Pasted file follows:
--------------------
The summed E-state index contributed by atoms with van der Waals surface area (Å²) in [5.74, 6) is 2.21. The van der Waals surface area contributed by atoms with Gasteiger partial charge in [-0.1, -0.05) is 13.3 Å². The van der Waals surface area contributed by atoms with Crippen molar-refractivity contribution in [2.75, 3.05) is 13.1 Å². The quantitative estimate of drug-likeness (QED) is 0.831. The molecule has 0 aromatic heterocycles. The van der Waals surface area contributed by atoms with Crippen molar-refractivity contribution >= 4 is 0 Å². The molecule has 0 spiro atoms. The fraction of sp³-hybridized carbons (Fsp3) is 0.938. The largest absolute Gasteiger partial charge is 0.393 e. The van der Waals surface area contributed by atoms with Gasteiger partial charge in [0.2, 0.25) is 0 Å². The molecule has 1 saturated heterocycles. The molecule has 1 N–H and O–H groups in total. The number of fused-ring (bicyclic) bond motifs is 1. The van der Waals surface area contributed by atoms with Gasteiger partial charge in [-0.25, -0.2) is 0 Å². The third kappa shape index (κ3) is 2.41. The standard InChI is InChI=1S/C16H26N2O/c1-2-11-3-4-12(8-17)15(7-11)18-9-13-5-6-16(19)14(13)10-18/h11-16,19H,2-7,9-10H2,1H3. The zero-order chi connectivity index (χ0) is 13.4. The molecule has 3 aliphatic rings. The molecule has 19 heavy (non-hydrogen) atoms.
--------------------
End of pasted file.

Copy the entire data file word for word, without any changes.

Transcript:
The summed E-state index contributed by atoms with van der Waals surface area (Å²) in [5.74, 6) is 2.21. The van der Waals surface area contributed by atoms with Gasteiger partial charge in [-0.1, -0.05) is 13.3 Å². The van der Waals surface area contributed by atoms with Crippen molar-refractivity contribution in [2.75, 3.05) is 13.1 Å². The quantitative estimate of drug-likeness (QED) is 0.831. The molecule has 0 aromatic heterocycles. The van der Waals surface area contributed by atoms with Crippen molar-refractivity contribution >= 4 is 0 Å². The molecule has 0 spiro atoms. The fraction of sp³-hybridized carbons (Fsp3) is 0.938. The largest absolute Gasteiger partial charge is 0.393 e. The van der Waals surface area contributed by atoms with Gasteiger partial charge in [0.2, 0.25) is 0 Å². The molecule has 1 saturated heterocycles. The molecule has 1 N–H and O–H groups in total. The number of fused-ring (bicyclic) bond motifs is 1. The van der Waals surface area contributed by atoms with Gasteiger partial charge in [-0.25, -0.2) is 0 Å². The third kappa shape index (κ3) is 2.41. The standard InChI is InChI=1S/C16H26N2O/c1-2-11-3-4-12(8-17)15(7-11)18-9-13-5-6-16(19)14(13)10-18/h11-16,19H,2-7,9-10H2,1H3. The zero-order chi connectivity index (χ0) is 13.4. The molecule has 3 aliphatic rings. The molecule has 19 heavy (non-hydrogen) atoms.